The general was a very nice guy. He didn’t speak much English, but Mukhles translated, so we joked around and talked about soccer. Occasionally he would point out where big battles had been fought between the Syrian army and ISIS. Once in awhile we would see some rotting tanks and equipment along the side of the road. But other than that, there wasn’t much to see except the desert.

The Pearl of the Desert

Palmyra, the Pearl of the Desert

When we arrived in Palmyra, we were greeted by a welcoming party the general had arranged.

Our welcoming party included a police chief and a cameraman from a Syrian propaganda channel. Apparently my friend and I were the first western tourists, apart from UN officials and people like that, who were given a permit to visit Palmyra after it had been reclaimed by the Syrian army. That’s why the general called the TV channel to have them film us as we explored the ancient ruins. And of course we gave an interview afterwards. ?

The first thing we visited in Palymyra was an old hotel in town which had been completely destroyed. This hotel had belonged to a company of Mukhles. So when he saw it for the first time in such a bad condition he was devastated.

After the hotel we went to see the national museum of Palmyra.

The museum. You can see one of the statues ISIS decapitated on the right.

This building was still intact, but everything inside had been destroyed by ISIS. All the statues and sculptures were decapitated or damaged in some way that would make them difficult to repair.

Fortunately, before ISIS took control of Palmyra much of what was inside the museum was transported to Damascus for safe keeping. 

Everything was knocked over or broken somehow..

The general told us a sculpture from the museum had recently been confiscated at the Turkish border. The sculpture is worth 12 million euros. So this is an example of how ISIS funds its terrorism.

Palmyra is best known for its very extensive collection of ancient ruins. We were very excited to step out of the museum and explore the ancient city.

Ionic, Doric or Corinthian?

But we were also a little bit scared to go there because apparently ISIS had left landmines all over the ruins. Our guide and the police chief assured us they were all gone, but you never know so we were quite careful moving around the rubble as the cameraman from the propaganda station filmed us.

The ruins were very impressive and it was easy to tell how Palmyra earned its nickname “the pearl of the desert.” Unfortunately, much of what wasn’t already in disrepair was destroyed by ISIS.

No landmines yet

It really was sad to contemplate how these columns and temples lasted thousands of years and ISIS was able to blast them away in a few moments.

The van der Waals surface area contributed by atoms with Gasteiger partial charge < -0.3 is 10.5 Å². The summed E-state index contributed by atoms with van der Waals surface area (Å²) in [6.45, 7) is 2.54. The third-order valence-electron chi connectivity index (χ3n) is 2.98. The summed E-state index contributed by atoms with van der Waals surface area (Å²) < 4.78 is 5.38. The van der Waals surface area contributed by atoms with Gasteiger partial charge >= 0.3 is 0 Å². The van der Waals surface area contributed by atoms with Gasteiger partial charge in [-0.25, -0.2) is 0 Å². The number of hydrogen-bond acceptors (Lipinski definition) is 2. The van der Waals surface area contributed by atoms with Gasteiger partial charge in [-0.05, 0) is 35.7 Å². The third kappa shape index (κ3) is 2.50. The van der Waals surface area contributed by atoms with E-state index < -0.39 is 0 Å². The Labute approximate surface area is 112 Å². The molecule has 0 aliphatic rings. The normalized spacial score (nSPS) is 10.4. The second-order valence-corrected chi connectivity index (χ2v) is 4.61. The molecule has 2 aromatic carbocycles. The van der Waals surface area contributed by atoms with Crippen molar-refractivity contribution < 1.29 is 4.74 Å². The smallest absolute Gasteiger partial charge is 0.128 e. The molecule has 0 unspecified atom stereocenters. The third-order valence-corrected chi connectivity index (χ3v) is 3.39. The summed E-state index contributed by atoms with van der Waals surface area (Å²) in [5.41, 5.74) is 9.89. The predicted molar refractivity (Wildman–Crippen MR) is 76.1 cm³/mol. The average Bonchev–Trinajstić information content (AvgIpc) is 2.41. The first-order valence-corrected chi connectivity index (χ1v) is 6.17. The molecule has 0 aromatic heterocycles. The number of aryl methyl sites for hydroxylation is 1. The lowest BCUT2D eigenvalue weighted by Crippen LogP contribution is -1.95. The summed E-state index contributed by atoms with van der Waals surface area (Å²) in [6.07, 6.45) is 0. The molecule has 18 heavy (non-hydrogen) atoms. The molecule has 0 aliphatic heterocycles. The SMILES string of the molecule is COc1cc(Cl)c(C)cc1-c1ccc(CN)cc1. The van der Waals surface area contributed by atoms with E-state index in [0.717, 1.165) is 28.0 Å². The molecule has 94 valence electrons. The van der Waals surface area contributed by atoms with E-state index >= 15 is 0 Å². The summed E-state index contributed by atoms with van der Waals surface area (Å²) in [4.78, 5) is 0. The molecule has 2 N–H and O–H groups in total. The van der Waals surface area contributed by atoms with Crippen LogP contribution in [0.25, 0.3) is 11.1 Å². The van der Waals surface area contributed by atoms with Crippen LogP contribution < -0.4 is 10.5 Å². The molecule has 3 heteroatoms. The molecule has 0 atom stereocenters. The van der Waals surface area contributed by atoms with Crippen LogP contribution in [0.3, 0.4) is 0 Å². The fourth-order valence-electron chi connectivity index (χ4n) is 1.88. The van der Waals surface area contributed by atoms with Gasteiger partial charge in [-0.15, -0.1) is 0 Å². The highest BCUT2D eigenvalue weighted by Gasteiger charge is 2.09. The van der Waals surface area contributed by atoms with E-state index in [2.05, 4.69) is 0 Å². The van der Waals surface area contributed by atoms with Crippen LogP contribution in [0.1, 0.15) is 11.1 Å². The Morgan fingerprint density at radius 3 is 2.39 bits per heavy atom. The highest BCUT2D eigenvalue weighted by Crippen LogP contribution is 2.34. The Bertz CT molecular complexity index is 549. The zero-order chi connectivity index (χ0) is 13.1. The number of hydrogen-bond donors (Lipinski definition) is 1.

For example there was a temple there called the Temple of Bel. It was built in 32 AD to honor the Babylonian sun god. The Temple of Bel was considered the best preserved temple at Palmyra until ISIS came in 2015. Now there is only one big column remaining. You can see pictures online of the temple from just 10 years ago. It was so well preserved and now there is almost nothing except a big pile of rubble and the structure you can see behind me in this selfie.

What remains of the Temple of Bel

We continued to walk around the ruins of the ancient city with our tour guide explaining a bit of history to us as we explored. Palmyra was at one point a big part of the Roman Empire. It was a stopping point for caravans on the silk road. Because of this, Palmyra became a wealthy oasis in the desert, and that is why there are so many temples and ruins.

There is a famous figure in Syrian legend called Zenobia who was the queen of Palmyra in 267 AD after her husband was assassinated. She is an important figure to Syrians because she conquered much of the Roman East and turned Palmyra into a powerful empire. She was well educated and preached tolerance for her subjects and religious minorities and made the Palmyrene empire a very stable place during her reign. Eventually the Romans conquered it back and exiled Zenobia to Rome.

Today she is still loved by Syrians.

After we explored all of the ancient city, it was time to be interviewed by the reporter from the Syrian propaganda channel. My friend and I were asked questions like what we liked most about Syria and what we thought about the war going on and ISIS having destroyed everything.

The interviewer asked all of the questions in Arabic. We answered in German and Mukhles translated back and forth. I have yet to see the published version, but they promised to send me the link when they publish it. So keep an eye out for my Syrian TV interview floating around the internet. ?

“What do you think about ISIS?”

After the interview I posed for a photo with the local police chief, the general and Mukhles.

Memorable times – myself, Mukhles, the general and the police chief

It was then time to depart Palmyra. Driving out we stopped back at the barracks to drop off the general. This made for some fun.

When we picked him up he was waiting for us outside the entry gate. But this time we actually went into the secret service barracks. This is where high level military personnel convene. It was quite interesting to get a look inside.

From the desert to the sea

After dropping off the general, we drove all the way to the seaside town of Tartus.